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First moon rocks returned to Earth since 1976 may alter lunar history

"Our current views need readjustment" about how long our beloved white globe remained warm and volcanically active, says a researcher.

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Chang'e 5 landing site overview.

Chinese National Space Agency's Lunar Exploration and Space Engineering Center

Late last year, a Chinese space capsule delivered fresh moon samples to Earth for the first time in about four decades, and these precious lunar rocks just revealed a new detail about our planet's glowing companion. Its volcanoes were alive and active considerably longer than scientists thought.

"All our experience tells us that the moon should be cold and dead 2 billion years ago. But it is not, and the question is, 'Why?'" said Alexander Nemchin, a professor of geology at Australia's Curtin University and author of the analysis published Thursday in the journal Science. 

Alongside an expansive and international team of researchers, Nemchin discovered that some of the newly transported moon rocks contain lunar fragments from later days of the white orb's timeline. Dated about two eons ago, these fragments are relatively young. But here's the kicker: Those same pieces are also remnants of a volcanic eruption.

Connecting the dots, the team members realized they were looking at solid confirmation that the lunar surface was alive pretty late in the game.

"We need to dig deeper with this," Nemchin remarked. "We are highlighting that our current views need readjustment -- further research will tell how dramatic this readjustment should be."

Welcome back, lunar research

The saga began last year in December, when China's Chang'e 5 mission sent a spacecraft to scrape the surface of the moon and collect a variety of rock and dust samples for Earth-based analysis. It returned with about 4 pounds (2 kilograms) of extraterrestrial material. 

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Chang'e 5 sample return capsule

Chinese National Space Agency's (CNSA) Lunar Exploration and Space Engineering Center

The year 1976 marks the last time lunar samples were brought down to our home planet, an achievement of the Soviet Union's Luna 24 mission. Before that, NASA's Apollo missions ran the course from Earth to the moon several times, returning photographs, moon rocks and personal anecdotes of astronauts.

"There was some need and drive to do this 50 years back," Nemchin said. "Then, priorities changed and everybody moved to something else." But now, he says, "we have the moon back in the focus."

He notes that lunar research is important not only from an astronomy perspective, but also because any effort to travel to the moon -- or really, any space exploration -- tends to expedite technologies that ultimately benefit us on Earth.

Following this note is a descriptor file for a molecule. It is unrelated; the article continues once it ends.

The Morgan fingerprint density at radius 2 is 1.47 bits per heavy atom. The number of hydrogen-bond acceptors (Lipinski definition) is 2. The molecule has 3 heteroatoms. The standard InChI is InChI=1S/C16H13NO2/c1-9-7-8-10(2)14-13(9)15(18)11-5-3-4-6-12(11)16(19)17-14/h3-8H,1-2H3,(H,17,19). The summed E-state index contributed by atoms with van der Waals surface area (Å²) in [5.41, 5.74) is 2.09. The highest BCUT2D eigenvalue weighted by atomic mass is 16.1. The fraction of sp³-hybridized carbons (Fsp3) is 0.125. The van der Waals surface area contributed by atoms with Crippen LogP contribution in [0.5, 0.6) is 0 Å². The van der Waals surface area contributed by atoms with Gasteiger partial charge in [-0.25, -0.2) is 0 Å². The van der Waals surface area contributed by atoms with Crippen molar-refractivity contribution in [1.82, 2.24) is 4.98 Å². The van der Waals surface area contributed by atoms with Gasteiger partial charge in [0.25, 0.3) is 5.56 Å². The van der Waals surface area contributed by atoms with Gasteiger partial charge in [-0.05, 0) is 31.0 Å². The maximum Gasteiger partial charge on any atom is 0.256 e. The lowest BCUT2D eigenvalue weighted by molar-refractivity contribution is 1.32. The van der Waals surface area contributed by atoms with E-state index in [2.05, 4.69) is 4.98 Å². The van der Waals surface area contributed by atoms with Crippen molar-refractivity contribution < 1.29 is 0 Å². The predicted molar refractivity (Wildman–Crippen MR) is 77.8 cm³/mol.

One example of such serendipitous tech comes from Australian physicists' research in the '90s. They developed a highly complex mathematical tool hoping to detect smeared signals of black holes that vanished in the cosmos. Unfortunately, they never found any -- but their invention paved the way for modern-day Wi-Fi.

Moon rock science

"Every new sample gives us a big boost in understanding what is happening, simply because we still have so few of them," Nemchin remarked. "Apollo samples have been worked on for the last 50 years and are still actively investigated."

While analyzing the rocks brought back by Chang'e 5, Nemchin and fellow researchers first checked out what types were present. In particular, they were after basalt fragments, which are correlated with volcanic activity.

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Lunar soil sample CE5CO400 allocated to Beijing SHRIMP center for the study

Beijing SHRIMP Center, Institute of Geology, CAGS

"We needed to get an idea about chemical composition of the fragments to be able to compare [them] to the large basaltic field visible from the orbit," he said. "And, make sure [those] fragments represent this field of basalts and do not come from somewhere else."

Then, the scientists confirmed specific ages of the pieces of interest. Validating that these fragments are young was one of the main goals of the mission. That's how the team members expected to prove their hypothesis of the moon having active volcanoes more recently than textbooks suggest.

"All basalts we had before are older than 3 billion years," Nemchin said. "We also had a few very young points determined from material ejected by very young impacts -- impact melts -- but nothing in between. Now we have a point right in the middle of the gap."

Such age determinations are called crater counting, something the team hopes to continue doing in the future in order to attain the full array of rocks to map out each generation of the moon. Nemchin also notes that a few interesting chemical features were found in the basalt samples, including high iron content, which isn't present in any other retrieved pieces of the lunar surface.

Further chemical research on the rocks, he says, will help answer new questions introduced by the team's novel findings, such as searching for the source of heat that led to lunar volcanic activity a couple of billion years ago.

And at the end of the day, the Australian geologist emphasizes that "what is important for me in all this is that we managed to bring a large international group of people to work on the sample."

"Somehow," he added, "In the current situation when international travel is still rather restricted, I had more interaction with different people than in the previous years when we could move around any way we liked."